Histories of diabetes often claim that the introduction of insulin in 1922 immediately revolutionised the treatment of diabetic ketoacidosis and diabetic pregnancy. How far from the mark this grand narrative of progress is can be seen from the fact that 30 years later, at the time of Queen Elizabeth's accession, a woman with diabetes had slightly better than a 50:50 chance of having a live baby and the mortality of ketoacidosis in many hospitals was 30–50%. Improvement of the prognosis in both conditions was as much due to good organisation as to new scientific principles.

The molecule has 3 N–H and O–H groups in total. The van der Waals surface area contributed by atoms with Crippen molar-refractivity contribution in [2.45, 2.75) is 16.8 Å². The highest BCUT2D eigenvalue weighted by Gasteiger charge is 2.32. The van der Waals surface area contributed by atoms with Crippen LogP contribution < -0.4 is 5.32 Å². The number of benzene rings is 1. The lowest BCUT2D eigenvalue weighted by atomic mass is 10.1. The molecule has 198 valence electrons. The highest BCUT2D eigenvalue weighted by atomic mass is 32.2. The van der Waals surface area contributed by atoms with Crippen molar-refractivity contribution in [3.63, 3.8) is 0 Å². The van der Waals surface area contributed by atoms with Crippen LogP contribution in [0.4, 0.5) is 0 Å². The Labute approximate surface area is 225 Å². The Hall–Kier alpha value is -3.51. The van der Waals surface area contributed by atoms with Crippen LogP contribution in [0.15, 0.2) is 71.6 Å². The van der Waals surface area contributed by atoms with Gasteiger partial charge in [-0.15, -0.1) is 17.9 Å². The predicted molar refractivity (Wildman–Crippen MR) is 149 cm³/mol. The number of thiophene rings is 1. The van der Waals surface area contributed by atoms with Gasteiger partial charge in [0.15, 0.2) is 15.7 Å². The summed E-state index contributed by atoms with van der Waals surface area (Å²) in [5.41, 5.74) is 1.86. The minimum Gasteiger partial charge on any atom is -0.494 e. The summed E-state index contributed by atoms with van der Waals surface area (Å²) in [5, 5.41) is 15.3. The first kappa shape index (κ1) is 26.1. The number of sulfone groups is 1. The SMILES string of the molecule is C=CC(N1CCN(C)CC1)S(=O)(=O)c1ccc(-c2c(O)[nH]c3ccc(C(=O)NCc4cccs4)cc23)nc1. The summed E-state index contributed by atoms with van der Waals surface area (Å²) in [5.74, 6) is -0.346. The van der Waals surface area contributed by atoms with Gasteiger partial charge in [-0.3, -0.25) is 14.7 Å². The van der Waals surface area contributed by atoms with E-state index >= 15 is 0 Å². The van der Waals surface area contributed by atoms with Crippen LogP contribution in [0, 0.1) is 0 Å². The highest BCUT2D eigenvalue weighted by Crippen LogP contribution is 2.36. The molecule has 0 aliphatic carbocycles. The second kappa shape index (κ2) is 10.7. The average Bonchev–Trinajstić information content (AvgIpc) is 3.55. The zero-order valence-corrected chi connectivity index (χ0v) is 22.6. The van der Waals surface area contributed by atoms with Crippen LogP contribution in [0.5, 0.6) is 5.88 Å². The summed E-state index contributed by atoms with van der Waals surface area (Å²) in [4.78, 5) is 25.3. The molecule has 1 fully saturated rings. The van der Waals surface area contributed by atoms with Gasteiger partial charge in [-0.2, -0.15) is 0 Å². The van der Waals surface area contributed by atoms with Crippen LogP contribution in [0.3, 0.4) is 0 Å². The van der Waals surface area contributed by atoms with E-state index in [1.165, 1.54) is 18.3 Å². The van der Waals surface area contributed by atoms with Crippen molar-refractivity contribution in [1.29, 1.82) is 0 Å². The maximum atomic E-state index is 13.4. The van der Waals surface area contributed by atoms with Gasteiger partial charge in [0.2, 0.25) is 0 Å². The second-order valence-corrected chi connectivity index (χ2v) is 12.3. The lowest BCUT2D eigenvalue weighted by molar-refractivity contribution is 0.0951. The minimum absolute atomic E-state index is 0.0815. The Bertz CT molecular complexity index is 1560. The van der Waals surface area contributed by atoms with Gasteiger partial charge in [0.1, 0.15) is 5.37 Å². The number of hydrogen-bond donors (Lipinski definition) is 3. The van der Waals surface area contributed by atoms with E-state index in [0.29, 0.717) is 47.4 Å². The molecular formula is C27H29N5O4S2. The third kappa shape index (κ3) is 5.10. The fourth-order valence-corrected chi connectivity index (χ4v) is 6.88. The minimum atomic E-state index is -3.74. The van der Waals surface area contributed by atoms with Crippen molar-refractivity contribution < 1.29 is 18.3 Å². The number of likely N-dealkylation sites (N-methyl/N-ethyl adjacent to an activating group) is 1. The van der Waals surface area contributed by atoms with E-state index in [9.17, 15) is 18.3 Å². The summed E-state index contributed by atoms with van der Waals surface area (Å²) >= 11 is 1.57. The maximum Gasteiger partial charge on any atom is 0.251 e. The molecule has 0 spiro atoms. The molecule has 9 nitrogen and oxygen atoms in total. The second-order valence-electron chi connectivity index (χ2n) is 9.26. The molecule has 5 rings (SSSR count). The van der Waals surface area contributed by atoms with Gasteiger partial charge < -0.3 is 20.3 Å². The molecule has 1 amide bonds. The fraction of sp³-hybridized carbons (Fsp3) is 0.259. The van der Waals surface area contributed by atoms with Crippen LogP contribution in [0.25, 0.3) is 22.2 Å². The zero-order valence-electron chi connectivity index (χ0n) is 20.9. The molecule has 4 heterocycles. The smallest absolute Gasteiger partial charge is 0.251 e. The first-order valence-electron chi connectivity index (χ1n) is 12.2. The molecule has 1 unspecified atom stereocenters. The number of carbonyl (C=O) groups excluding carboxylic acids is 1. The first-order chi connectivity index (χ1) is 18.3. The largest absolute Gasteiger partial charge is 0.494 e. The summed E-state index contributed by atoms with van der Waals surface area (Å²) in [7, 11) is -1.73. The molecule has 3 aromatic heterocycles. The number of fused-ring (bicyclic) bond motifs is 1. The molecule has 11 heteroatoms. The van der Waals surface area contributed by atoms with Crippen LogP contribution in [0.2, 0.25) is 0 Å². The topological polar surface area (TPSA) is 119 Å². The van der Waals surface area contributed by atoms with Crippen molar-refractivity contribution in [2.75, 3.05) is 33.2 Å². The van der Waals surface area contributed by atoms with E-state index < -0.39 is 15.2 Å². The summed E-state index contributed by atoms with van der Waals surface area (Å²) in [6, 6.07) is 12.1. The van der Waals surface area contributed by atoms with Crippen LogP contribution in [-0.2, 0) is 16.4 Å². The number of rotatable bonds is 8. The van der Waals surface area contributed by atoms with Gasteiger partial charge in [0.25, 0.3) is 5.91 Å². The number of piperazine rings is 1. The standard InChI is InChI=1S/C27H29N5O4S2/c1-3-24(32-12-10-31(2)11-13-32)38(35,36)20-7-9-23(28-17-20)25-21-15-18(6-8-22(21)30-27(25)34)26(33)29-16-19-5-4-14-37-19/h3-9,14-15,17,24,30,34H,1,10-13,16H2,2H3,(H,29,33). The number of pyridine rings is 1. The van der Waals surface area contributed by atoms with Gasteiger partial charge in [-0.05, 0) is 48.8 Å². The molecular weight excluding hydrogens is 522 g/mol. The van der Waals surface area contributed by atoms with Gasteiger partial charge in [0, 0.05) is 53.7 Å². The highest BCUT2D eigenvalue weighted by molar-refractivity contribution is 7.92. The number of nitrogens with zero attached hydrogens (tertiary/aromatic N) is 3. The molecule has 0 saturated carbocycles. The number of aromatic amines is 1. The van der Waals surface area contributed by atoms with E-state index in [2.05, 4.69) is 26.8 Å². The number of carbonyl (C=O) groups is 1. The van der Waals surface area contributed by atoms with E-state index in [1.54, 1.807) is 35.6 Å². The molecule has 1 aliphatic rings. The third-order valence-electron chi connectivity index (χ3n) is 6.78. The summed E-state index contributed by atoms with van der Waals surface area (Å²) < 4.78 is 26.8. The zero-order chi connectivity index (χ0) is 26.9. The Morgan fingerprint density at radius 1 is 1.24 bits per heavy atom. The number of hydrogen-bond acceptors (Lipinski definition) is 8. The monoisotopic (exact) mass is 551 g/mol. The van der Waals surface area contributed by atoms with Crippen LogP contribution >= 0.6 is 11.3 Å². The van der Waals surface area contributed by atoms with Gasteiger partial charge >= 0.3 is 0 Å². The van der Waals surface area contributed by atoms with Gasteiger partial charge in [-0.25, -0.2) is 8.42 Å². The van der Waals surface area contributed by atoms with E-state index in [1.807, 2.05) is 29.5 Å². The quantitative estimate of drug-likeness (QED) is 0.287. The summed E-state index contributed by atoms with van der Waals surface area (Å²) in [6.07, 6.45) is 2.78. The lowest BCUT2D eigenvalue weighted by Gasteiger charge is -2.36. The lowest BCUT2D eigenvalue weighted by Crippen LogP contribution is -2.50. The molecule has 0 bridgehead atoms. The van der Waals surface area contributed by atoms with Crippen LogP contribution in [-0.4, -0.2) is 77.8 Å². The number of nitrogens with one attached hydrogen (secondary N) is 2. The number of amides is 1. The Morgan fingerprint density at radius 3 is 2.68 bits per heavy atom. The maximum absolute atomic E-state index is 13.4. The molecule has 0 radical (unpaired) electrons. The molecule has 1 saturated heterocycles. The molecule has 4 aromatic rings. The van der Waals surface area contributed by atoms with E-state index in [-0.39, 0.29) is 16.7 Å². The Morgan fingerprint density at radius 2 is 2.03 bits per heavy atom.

Ten years ago in this journal I wrote that 'many of the conundrums which perplexed diabetes specialists in the early 1950s have now been resolved.' (Tattersall R. The dark ages of diabetes) Those who take a Whiggish view of history may imagine that once a pioneer shows the 'right' way to treat a condition, everyone would immediately follow suit, even without the benefit of NICE guidance. The story of how we reached the modern treatment of diabetes in pregnancy and that of ketoacidosis shows just how wrong this is.